Spiritual Realisation of Sri Ramana Maharshi
From the age of eleven Venkataraman was brought up by his uncle. Venkataraman had a life changing experience, soon after, in mid-July 1896, at the age of sixteen. For him at the early age ego mattered a lot. It was the only real thing about his being. After he realised what Moksha was young Venkataraman found himself on the acme of spirituality. In the flood of Self-awareness the ego was lost. Happening unexpectedly the boy that used to be called Venkataraman had bloomed into a sage and saint. Utter indifference had grown up into him to his surroundings. Humility, humbleness, non-resistance and other qualities became his ornamentation. The new vision was perpetually with him and He began to live the spiritualized life.
Devout life of Sri Ramana Maharshi
Venkataraman decided to leave his home and go to Arunachala. After wandering for a considerable span, on the morning of the 1st of September (now observed as Advent Day), 1896, he boarded the train and travelled the remaining distance to reach Tiruvannamalai district. After getting down from the train at Tiruvannamalai he went straight to the temple of Arunachaleshwara.
Ramana shifted his residence a little less than six months after his arrival at Tiruvannamalai to a shrine called Gurumurtam. After about a year's stay at Gurumurtam, the Swami moved to an adjacent mango orchard.
In February of 1899, Sri Ramana moved further up Arunachala. In 1916 his mother Alagammal and younger brother Nagasundaram joined Sri Ramana at Tiruvannamalai and they both took 'sannyasin'. Nagasundaram assumed the name Niranjanananda became known as Chinnaswami. Sri Ramana composed 'The Five Hymns to Arunachala' during this period, his work of art in devotional lyric poetry. Of them the first is 'Akshara Mana Malai'.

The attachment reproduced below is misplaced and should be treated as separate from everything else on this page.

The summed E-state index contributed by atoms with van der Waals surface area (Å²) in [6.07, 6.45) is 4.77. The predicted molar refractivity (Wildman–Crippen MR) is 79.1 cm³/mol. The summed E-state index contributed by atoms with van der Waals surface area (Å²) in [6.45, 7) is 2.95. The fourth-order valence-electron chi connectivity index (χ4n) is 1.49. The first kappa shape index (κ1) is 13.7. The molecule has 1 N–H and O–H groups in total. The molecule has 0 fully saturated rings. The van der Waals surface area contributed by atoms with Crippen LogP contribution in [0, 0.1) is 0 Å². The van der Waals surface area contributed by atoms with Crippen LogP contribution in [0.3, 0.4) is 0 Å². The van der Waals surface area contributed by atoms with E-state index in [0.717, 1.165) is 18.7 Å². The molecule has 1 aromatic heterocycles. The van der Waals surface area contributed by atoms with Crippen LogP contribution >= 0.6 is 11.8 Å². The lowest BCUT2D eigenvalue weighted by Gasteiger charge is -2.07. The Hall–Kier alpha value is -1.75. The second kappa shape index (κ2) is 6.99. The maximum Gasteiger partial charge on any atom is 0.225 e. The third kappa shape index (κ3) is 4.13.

On 14th April 1950, Sri Ramana passed away.
Teachings of Sri Ramana Maharshi
Sri Ramana taught about self-enquiry. It is the practice with which he is most widely associated with. These teachings, among the Indian schools of thought, have been classified as the Path of Knowledge (Jnana marga). Though his teaching is coherent with and broadly tied in with Hinduism, the Upanishads and Advaita Vedanta, there are some differences with the traditional Advaitic School. Sri Ramana gave his consent to a variety of these paths and practices from various religions. His soonest teachings are substantiated in the w (Who am I), originally written in Tamil.
Sri Ramana has also counselled against considering self enquiry as an intellectual exercise. He was also known to have advised the practice of Bhakti and self surrender. The traditional Advaitic schools of thought pioneered by Sri Sankaracharya and teachings of Sri Ramana have many things in common.